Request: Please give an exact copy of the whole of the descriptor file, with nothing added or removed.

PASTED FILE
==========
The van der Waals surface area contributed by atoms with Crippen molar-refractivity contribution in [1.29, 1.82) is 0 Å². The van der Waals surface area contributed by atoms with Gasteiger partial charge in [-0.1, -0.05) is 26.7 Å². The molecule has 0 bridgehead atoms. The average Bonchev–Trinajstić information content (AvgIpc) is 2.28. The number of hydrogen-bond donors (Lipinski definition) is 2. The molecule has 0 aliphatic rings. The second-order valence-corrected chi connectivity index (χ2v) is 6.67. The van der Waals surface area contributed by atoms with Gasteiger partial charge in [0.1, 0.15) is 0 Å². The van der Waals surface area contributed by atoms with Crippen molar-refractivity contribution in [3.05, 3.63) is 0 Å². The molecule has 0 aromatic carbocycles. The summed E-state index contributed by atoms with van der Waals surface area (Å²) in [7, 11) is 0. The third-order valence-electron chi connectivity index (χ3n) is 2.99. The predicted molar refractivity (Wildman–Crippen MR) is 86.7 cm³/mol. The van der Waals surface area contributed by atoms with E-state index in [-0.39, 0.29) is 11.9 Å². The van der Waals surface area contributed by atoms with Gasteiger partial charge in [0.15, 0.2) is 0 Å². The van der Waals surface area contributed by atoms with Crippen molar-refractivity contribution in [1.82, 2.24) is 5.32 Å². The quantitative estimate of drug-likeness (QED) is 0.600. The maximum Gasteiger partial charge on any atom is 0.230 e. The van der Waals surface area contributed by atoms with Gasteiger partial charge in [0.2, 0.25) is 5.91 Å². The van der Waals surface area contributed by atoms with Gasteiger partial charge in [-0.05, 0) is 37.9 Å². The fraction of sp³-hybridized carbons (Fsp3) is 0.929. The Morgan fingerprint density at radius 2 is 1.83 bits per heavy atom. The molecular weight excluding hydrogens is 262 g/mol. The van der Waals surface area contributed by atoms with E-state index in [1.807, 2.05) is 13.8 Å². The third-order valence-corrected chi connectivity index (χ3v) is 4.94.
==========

The van der Waals surface area contributed by atoms with Crippen molar-refractivity contribution in [1.29, 1.82) is 0 Å². The van der Waals surface area contributed by atoms with Gasteiger partial charge in [-0.1, -0.05) is 26.7 Å². The molecule has 0 bridgehead atoms. The average Bonchev–Trinajstić information content (AvgIpc) is 2.28. The number of hydrogen-bond donors (Lipinski definition) is 2. The molecule has 0 aliphatic rings. The second-order valence-corrected chi connectivity index (χ2v) is 6.67. The van der Waals surface area contributed by atoms with Gasteiger partial charge in [0.1, 0.15) is 0 Å². The van der Waals surface area contributed by atoms with Crippen molar-refractivity contribution in [3.05, 3.63) is 0 Å². The molecule has 0 aromatic carbocycles. The summed E-state index contributed by atoms with van der Waals surface area (Å²) in [7, 11) is 0. The third-order valence-electron chi connectivity index (χ3n) is 2.99. The predicted molar refractivity (Wildman–Crippen MR) is 86.7 cm³/mol. The van der Waals surface area contributed by atoms with E-state index in [-0.39, 0.29) is 11.9 Å². The van der Waals surface area contributed by atoms with Gasteiger partial charge in [0.15, 0.2) is 0 Å². The van der Waals surface area contributed by atoms with Crippen molar-refractivity contribution in [1.82, 2.24) is 5.32 Å². The quantitative estimate of drug-likeness (QED) is 0.600. The maximum Gasteiger partial charge on any atom is 0.230 e. The van der Waals surface area contributed by atoms with Gasteiger partial charge in [0.2, 0.25) is 5.91 Å². The van der Waals surface area contributed by atoms with Gasteiger partial charge in [-0.05, 0) is 37.9 Å². The fraction of sp³-hybridized carbons (Fsp3) is 0.929. The Morgan fingerprint density at radius 2 is 1.83 bits per heavy atom. The molecular weight excluding hydrogens is 262 g/mol. The van der Waals surface area contributed by atoms with E-state index in [1.807, 2.05) is 13.8 Å². The third-order valence-corrected chi connectivity index (χ3v) is 4.94.